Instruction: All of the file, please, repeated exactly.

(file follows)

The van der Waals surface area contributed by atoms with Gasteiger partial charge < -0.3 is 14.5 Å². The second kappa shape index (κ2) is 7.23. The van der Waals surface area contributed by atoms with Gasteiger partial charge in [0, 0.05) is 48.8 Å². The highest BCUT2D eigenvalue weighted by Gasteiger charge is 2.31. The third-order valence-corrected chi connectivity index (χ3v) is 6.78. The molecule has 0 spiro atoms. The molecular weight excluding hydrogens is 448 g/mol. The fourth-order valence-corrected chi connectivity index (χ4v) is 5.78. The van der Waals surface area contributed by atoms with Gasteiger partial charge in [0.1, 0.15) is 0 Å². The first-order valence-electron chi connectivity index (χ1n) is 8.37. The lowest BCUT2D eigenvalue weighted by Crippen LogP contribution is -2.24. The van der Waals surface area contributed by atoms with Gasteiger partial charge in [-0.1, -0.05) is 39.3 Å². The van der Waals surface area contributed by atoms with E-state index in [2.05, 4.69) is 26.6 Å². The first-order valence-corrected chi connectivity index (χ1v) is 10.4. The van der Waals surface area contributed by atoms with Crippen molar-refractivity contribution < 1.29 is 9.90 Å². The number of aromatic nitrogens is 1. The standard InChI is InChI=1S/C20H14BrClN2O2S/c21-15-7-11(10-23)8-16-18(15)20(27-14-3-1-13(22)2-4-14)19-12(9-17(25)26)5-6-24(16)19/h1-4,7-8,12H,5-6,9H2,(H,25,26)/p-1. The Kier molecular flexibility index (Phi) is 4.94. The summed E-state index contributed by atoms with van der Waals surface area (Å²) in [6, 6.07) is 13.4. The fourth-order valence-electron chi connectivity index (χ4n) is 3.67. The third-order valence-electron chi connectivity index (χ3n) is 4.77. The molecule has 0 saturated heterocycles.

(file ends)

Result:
The van der Waals surface area contributed by atoms with Gasteiger partial charge < -0.3 is 14.5 Å². The second kappa shape index (κ2) is 7.23. The van der Waals surface area contributed by atoms with Gasteiger partial charge in [0, 0.05) is 48.8 Å². The highest BCUT2D eigenvalue weighted by Gasteiger charge is 2.31. The third-order valence-corrected chi connectivity index (χ3v) is 6.78. The molecule has 0 spiro atoms. The molecular weight excluding hydrogens is 448 g/mol. The fourth-order valence-corrected chi connectivity index (χ4v) is 5.78. The van der Waals surface area contributed by atoms with Gasteiger partial charge in [0.1, 0.15) is 0 Å². The first-order valence-electron chi connectivity index (χ1n) is 8.37. The lowest BCUT2D eigenvalue weighted by Crippen LogP contribution is -2.24. The van der Waals surface area contributed by atoms with Gasteiger partial charge in [-0.1, -0.05) is 39.3 Å². The van der Waals surface area contributed by atoms with E-state index in [2.05, 4.69) is 26.6 Å². The first-order valence-corrected chi connectivity index (χ1v) is 10.4. The van der Waals surface area contributed by atoms with Crippen molar-refractivity contribution < 1.29 is 9.90 Å². The number of aromatic nitrogens is 1. The standard InChI is InChI=1S/C20H14BrClN2O2S/c21-15-7-11(10-23)8-16-18(15)20(27-14-3-1-13(22)2-4-14)19-12(9-17(25)26)5-6-24(16)19/h1-4,7-8,12H,5-6,9H2,(H,25,26)/p-1. The Kier molecular flexibility index (Phi) is 4.94. The summed E-state index contributed by atoms with van der Waals surface area (Å²) in [6, 6.07) is 13.4. The fourth-order valence-electron chi connectivity index (χ4n) is 3.67. The third-order valence-electron chi connectivity index (χ3n) is 4.77. The molecule has 0 saturated heterocycles.